Studies have shown that if you just feed questions from, for example, a college-level microbiology exam and let ChatGPT pick the answers, you're going to score about 95%, which is obviously pretty good. Multiple studies have shown that ChatGPT can pass the United States Medical Licensing Examination Step 1. Highly impressive.

But ChatGPT didn't pass all exams. It failed the gastroenterology self-assessment test, for example, with 64% (passing requires 70%). The ophthalmology practice test — 50%.

This is transient. I have no doubt that as more data are fed in and as these devices are optimized to take tests (remember, they weren't built to take tests at all) we will see much higher scores. Saying "we're still better test takers" will only be true for a brief moment in time.

But the practice of medicine is not a multiple-choice test. When you have a patient in front of you, they don't give you five options of what the diagnosis might be or what the next appropriate test is. They may also present you with a lot of information that isn't relevant or may even be incorrect. A patient may tell you something that they are mistaken about but which might lead you down the wrong path. It's much more complicated than a standardized test.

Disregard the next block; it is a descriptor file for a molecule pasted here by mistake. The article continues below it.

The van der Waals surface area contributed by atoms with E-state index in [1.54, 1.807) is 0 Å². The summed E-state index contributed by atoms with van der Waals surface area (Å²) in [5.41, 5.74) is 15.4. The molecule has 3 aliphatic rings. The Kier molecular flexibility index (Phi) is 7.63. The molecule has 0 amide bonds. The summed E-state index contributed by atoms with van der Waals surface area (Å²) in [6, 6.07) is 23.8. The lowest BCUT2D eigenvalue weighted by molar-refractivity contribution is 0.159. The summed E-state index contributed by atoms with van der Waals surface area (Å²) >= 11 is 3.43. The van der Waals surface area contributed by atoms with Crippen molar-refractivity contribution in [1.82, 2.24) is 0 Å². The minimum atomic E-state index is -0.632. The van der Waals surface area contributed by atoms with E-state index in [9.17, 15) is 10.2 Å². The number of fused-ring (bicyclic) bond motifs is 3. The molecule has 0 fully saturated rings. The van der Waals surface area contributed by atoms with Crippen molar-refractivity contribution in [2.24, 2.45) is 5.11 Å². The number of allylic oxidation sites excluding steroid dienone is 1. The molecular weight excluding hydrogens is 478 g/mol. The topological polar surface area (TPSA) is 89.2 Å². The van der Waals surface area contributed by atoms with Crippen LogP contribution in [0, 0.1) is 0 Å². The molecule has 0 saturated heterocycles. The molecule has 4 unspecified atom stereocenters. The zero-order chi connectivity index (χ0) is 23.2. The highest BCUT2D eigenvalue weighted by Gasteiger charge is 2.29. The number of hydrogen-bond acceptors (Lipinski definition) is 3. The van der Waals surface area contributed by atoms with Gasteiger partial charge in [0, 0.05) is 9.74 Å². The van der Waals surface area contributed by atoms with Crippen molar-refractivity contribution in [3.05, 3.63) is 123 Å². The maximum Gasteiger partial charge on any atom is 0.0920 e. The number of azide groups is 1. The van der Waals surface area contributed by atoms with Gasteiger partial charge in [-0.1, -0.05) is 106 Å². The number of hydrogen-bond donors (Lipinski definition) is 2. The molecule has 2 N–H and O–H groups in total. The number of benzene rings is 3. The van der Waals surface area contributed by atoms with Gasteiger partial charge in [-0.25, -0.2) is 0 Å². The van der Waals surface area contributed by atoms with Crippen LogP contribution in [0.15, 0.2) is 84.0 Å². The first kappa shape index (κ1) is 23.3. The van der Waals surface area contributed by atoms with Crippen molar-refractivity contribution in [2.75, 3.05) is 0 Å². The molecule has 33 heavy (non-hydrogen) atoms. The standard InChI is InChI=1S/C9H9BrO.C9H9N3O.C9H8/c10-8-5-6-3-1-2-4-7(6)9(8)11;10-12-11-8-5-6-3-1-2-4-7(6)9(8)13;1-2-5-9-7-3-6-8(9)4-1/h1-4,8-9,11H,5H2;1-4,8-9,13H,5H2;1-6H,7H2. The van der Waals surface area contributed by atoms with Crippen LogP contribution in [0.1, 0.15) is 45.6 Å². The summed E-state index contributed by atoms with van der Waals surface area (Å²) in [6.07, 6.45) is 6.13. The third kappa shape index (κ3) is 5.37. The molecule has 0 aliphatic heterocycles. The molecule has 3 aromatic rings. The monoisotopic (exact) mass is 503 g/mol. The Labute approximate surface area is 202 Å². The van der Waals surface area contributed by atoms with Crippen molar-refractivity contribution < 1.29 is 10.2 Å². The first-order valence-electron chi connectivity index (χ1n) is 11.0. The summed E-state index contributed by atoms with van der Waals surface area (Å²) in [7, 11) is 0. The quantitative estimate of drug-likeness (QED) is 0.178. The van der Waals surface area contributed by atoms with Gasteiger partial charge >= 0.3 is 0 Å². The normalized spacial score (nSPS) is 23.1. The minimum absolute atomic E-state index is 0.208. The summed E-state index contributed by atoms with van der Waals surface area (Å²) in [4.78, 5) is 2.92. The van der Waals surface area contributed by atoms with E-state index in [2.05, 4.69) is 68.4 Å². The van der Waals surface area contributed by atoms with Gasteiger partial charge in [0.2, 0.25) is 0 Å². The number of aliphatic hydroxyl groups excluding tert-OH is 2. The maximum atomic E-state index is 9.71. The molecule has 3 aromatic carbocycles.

So, my question is, how do we use this tool to make our lives easier? A paper came out this week in JAMA Internal Medicine that prompted me to put this talk together. This is one way that I think we can make friends with the robots. But to do that, we need to talk about medical notes.

So, documentation of what we do when we see patients is obviously very important. And there are many purposes to medical notes, right? They serve as a reminder to the providers themselves. What have we discussed with the patient? What do we think is going on? We're seeing hundreds of patients. It's nice to look back at your notes and see what the thought process was and to move the case forward. Obviously, notes are important for communication with other providers. What do I think is going on? What's our plan? What's moving forward?